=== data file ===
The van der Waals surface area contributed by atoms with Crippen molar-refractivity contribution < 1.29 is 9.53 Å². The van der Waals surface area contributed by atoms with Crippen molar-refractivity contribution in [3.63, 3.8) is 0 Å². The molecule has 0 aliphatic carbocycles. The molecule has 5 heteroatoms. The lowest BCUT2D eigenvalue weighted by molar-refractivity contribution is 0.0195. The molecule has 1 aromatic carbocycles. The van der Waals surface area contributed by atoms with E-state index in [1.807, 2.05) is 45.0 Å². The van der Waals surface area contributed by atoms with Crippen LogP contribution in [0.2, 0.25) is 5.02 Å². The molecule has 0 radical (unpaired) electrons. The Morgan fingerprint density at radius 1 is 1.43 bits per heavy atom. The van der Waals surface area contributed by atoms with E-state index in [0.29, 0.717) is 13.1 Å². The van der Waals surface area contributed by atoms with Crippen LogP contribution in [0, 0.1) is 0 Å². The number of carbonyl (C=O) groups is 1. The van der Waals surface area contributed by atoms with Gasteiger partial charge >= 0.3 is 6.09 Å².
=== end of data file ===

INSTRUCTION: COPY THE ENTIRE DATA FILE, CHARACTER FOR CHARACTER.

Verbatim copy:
The van der Waals surface area contributed by atoms with Crippen molar-refractivity contribution < 1.29 is 9.53 Å². The van der Waals surface area contributed by atoms with Crippen molar-refractivity contribution in [3.63, 3.8) is 0 Å². The molecule has 0 aliphatic carbocycles. The molecule has 5 heteroatoms. The lowest BCUT2D eigenvalue weighted by molar-refractivity contribution is 0.0195. The molecule has 1 aromatic carbocycles. The van der Waals surface area contributed by atoms with E-state index in [1.807, 2.05) is 45.0 Å². The van der Waals surface area contributed by atoms with Crippen LogP contribution in [0.2, 0.25) is 5.02 Å². The molecule has 0 radical (unpaired) electrons. The Morgan fingerprint density at radius 1 is 1.43 bits per heavy atom. The van der Waals surface area contributed by atoms with E-state index in [0.29, 0.717) is 13.1 Å². The van der Waals surface area contributed by atoms with Crippen LogP contribution in [0, 0.1) is 0 Å². The number of carbonyl (C=O) groups is 1. The van der Waals surface area contributed by atoms with Gasteiger partial charge >= 0.3 is 6.09 Å².